After-Dinner Coffee: All You Need to Know

It has become a tradition for millions of people around the world to sit down to a cup of coffee after dinner. While the jury is still out to determine whether it is a good or bad practice, many people cannot do without it. This is not in some weird-addiction way, I am talking about the amazing aroma emanating from the coffee pot, the smooth taste, and the extra kick you get just before bed. But there is more to after-dinner coffee than just the taste, smell and feel. There is also the debate about what coffee is best after dinner. Read on to find out.

Why do people drink coffee after dinner?

Maybe you have never been a fan of after-dinner coffee at your favorite restaurant because of talks of insomnia and even disruption of the internal body clock. Yet, there are millions across the world who engage in the practice and, to be fair, we hardly hear them complain of sleeplessness. So, why is this tradition so popular? Here are some reasons.

  • It aids digestion

This is one of the most popular reasons you will hear out there. Truth be told, you know how bloated you feel after a heavy meal at night, and you can’t just wait for things to settle so you can jump on your bed? Well, studies have shown that Coffee can stimulate the muscles in your colon to move. This leads to peristalsis which causes bowel movement. This combined with its impact on the digestive tract (stimulating motility) can significantly improve digestion as well as excretion.

  • Fights the Energy Slump

Let us be honest, a lot of us eat the wrong foods, and way too much of it. Even at night, it is common to find us eating lots of carbs and other sugar-filled meals. As a result, we get a sudden surge in energy which is quickly followed by a slump- forcing us to head to bed with our bellies filled with calories. The kick that caffeine gives can help us fight this slump and keep us awake for a little longer before we retire to bed.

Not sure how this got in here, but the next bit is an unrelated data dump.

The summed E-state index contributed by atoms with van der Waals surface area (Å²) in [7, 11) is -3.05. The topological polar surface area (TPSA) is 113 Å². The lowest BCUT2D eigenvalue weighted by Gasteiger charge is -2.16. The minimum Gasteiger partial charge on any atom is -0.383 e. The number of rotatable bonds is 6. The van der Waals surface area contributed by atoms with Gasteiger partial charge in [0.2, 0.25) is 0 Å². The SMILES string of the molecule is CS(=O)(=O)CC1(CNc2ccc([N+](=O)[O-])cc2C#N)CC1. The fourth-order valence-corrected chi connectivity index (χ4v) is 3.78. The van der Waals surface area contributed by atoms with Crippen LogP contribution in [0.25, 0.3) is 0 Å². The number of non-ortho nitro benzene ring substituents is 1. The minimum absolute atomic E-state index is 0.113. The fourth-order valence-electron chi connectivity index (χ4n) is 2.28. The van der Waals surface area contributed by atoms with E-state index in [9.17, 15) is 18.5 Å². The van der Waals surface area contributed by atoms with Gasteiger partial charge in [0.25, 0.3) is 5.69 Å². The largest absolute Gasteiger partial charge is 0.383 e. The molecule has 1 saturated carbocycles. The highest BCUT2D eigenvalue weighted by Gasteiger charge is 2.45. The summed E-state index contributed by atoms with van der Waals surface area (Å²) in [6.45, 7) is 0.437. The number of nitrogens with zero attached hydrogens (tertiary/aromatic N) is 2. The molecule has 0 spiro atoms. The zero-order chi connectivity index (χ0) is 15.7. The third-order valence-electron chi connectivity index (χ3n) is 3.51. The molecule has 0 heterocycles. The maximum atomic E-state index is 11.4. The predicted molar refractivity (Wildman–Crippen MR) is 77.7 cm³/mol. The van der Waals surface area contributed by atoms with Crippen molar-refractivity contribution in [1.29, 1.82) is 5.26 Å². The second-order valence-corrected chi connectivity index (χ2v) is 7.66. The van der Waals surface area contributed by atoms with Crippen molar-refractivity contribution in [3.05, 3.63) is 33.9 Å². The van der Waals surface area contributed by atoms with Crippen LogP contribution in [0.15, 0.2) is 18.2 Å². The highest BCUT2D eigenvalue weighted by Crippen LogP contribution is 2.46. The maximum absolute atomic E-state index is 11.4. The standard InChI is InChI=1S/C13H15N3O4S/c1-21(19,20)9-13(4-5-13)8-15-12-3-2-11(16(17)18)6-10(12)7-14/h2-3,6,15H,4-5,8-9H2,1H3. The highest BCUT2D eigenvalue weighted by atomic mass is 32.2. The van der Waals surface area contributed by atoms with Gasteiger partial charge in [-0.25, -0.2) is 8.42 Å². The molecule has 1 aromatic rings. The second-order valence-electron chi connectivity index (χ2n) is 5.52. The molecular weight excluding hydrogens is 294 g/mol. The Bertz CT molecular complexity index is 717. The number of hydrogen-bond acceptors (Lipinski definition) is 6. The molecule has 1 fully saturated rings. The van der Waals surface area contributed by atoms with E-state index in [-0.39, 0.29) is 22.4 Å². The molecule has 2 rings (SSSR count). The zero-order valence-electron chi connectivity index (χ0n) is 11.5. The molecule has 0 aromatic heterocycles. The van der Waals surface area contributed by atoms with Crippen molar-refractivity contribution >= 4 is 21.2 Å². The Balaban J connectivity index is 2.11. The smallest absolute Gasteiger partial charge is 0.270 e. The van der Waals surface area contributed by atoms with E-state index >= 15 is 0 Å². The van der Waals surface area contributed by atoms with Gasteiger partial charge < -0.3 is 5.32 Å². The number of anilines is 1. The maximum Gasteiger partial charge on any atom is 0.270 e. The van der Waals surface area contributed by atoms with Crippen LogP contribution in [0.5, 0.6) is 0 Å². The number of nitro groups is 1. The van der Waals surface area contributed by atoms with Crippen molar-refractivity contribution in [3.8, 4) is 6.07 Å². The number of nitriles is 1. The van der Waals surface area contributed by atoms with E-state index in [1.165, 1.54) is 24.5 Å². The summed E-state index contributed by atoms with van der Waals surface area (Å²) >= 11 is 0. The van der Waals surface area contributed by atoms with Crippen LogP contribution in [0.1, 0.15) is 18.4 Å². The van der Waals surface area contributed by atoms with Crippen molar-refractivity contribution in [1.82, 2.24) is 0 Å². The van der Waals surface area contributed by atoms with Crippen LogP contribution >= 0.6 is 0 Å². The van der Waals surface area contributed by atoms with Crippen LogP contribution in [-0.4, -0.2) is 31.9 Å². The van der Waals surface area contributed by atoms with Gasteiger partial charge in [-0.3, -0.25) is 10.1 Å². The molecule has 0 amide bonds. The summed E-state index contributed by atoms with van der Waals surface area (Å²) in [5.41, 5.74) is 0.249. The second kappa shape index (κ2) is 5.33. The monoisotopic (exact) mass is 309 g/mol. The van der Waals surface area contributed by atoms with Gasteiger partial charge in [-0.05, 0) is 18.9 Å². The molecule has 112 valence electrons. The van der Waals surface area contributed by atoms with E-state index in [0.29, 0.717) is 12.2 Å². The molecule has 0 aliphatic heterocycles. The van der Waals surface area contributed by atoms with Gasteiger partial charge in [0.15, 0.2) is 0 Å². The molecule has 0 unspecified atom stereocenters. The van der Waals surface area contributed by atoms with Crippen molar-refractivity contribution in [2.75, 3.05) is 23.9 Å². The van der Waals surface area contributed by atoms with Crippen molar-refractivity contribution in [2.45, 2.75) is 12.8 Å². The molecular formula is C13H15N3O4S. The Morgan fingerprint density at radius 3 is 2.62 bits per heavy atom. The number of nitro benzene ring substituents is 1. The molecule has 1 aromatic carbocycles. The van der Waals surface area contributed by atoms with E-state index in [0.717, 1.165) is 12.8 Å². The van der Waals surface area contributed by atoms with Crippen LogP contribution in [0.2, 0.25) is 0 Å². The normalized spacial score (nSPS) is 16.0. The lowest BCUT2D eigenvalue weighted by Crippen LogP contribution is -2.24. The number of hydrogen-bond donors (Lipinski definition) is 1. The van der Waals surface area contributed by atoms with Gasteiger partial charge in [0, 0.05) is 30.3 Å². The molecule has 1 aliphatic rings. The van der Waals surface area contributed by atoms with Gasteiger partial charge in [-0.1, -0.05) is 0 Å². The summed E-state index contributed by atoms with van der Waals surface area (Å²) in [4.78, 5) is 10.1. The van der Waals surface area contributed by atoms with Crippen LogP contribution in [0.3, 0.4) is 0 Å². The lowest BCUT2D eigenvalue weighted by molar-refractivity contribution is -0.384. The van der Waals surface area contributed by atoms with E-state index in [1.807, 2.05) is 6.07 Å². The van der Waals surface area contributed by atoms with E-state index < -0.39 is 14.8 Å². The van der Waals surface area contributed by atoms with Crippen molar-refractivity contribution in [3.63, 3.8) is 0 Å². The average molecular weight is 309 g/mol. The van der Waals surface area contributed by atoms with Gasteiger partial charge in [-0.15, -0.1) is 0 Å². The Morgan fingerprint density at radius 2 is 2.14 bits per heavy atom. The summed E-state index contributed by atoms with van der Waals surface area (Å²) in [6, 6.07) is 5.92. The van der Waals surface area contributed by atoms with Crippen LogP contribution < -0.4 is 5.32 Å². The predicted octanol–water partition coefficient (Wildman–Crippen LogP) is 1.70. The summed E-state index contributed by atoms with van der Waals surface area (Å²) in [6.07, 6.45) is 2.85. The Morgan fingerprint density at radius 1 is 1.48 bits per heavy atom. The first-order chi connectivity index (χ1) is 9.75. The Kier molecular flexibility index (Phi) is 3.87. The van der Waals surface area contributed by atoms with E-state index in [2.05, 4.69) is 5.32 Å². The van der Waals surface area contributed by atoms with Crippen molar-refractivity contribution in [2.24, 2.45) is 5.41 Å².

• Calorie Burner

Whether you’re doing some work or having a rest, caffeine helps to keep the body active through a process known as thermogenesis. By aiding digestion, caffeine ensures your body continues to increase the use of energy and heat. This ensures the continuous use up of calories even when you are in a state of rest. This is also a great way to keep you active and maintain healthy weight.

  • Appetite Suppressant

Caffeine is also known to reduce the feeling of hunger in people. Logically, most people do not see the need to eat when they are energised and feeling ready for anything. This can keep the desire to eat in check for a while. The suppressive ability can be a major advantage for people with obesity and those looking to stay in shape.

Choosing the right after-dinner coffee

Black coffee, decaffeinated coffee, or espresso? This is another huge debate among after-dinner coffee drinkers. While black coffee will provide the much-needed caffeine for the benefits discussed above, it is more likely to disrupt your sleep because it packs a lot of caffeine which might keep you hyped and energised long into the night. Decaffeinated coffee, on the other hand, lacks the active ingredient (caffeine) for the benefits you require.

Many say espresso is the coffee of choice for many reasons. It has caffeine but not as much as black coffee. This might just be enough to stimulate digestion, help burn calories and fight the energy slump associated with a regular dinner. Furthermore, espresso is almost calorie-free, so you do not have to worry about excess calorie intake. Whether or not it will keep you awake is another matter for another day. The best way to know for sure is to try them out and see what works for you.